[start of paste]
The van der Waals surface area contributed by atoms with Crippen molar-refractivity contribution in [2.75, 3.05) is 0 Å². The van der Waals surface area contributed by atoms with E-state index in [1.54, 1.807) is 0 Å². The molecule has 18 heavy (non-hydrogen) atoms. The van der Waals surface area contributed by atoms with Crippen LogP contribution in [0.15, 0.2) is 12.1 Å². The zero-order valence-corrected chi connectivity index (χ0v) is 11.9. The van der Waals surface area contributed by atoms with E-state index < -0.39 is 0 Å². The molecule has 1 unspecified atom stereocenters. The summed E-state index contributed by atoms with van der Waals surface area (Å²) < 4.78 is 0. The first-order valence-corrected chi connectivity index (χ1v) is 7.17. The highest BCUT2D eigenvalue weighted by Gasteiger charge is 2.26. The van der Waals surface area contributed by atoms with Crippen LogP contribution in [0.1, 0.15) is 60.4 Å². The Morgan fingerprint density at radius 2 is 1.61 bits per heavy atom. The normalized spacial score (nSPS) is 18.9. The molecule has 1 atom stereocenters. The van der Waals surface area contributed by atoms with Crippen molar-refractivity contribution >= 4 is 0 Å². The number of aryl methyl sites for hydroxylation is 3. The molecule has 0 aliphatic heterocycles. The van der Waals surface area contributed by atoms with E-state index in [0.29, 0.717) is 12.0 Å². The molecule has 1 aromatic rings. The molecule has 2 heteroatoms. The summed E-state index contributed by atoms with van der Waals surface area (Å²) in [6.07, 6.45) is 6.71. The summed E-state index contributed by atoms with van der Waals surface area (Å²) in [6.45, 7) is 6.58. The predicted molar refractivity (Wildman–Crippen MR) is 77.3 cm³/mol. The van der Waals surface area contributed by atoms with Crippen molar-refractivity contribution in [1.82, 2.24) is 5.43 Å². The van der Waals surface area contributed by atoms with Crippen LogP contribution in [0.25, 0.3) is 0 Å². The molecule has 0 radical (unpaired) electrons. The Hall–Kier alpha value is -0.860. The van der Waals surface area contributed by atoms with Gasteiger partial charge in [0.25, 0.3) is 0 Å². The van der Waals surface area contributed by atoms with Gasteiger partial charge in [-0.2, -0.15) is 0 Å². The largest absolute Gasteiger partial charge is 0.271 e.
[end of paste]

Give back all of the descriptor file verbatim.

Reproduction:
The van der Waals surface area contributed by atoms with Crippen molar-refractivity contribution in [2.75, 3.05) is 0 Å². The van der Waals surface area contributed by atoms with E-state index in [1.54, 1.807) is 0 Å². The molecule has 18 heavy (non-hydrogen) atoms. The van der Waals surface area contributed by atoms with Crippen LogP contribution in [0.15, 0.2) is 12.1 Å². The zero-order valence-corrected chi connectivity index (χ0v) is 11.9. The van der Waals surface area contributed by atoms with E-state index < -0.39 is 0 Å². The molecule has 1 unspecified atom stereocenters. The summed E-state index contributed by atoms with van der Waals surface area (Å²) < 4.78 is 0. The first-order valence-corrected chi connectivity index (χ1v) is 7.17. The highest BCUT2D eigenvalue weighted by Gasteiger charge is 2.26. The van der Waals surface area contributed by atoms with Crippen LogP contribution in [0.1, 0.15) is 60.4 Å². The Morgan fingerprint density at radius 2 is 1.61 bits per heavy atom. The normalized spacial score (nSPS) is 18.9. The molecule has 1 atom stereocenters. The van der Waals surface area contributed by atoms with Crippen molar-refractivity contribution >= 4 is 0 Å². The number of aryl methyl sites for hydroxylation is 3. The molecule has 0 aliphatic heterocycles. The van der Waals surface area contributed by atoms with E-state index in [0.29, 0.717) is 12.0 Å². The molecule has 1 aromatic rings. The molecule has 2 heteroatoms. The summed E-state index contributed by atoms with van der Waals surface area (Å²) in [6.07, 6.45) is 6.71. The summed E-state index contributed by atoms with van der Waals surface area (Å²) in [6.45, 7) is 6.58. The predicted molar refractivity (Wildman–Crippen MR) is 77.3 cm³/mol. The van der Waals surface area contributed by atoms with Crippen molar-refractivity contribution in [1.82, 2.24) is 5.43 Å². The van der Waals surface area contributed by atoms with Crippen LogP contribution in [0.25, 0.3) is 0 Å². The molecule has 0 radical (unpaired) electrons. The Hall–Kier alpha value is -0.860. The van der Waals surface area contributed by atoms with Gasteiger partial charge in [0.25, 0.3) is 0 Å². The van der Waals surface area contributed by atoms with Gasteiger partial charge in [-0.2, -0.15) is 0 Å². The largest absolute Gasteiger partial charge is 0.271 e.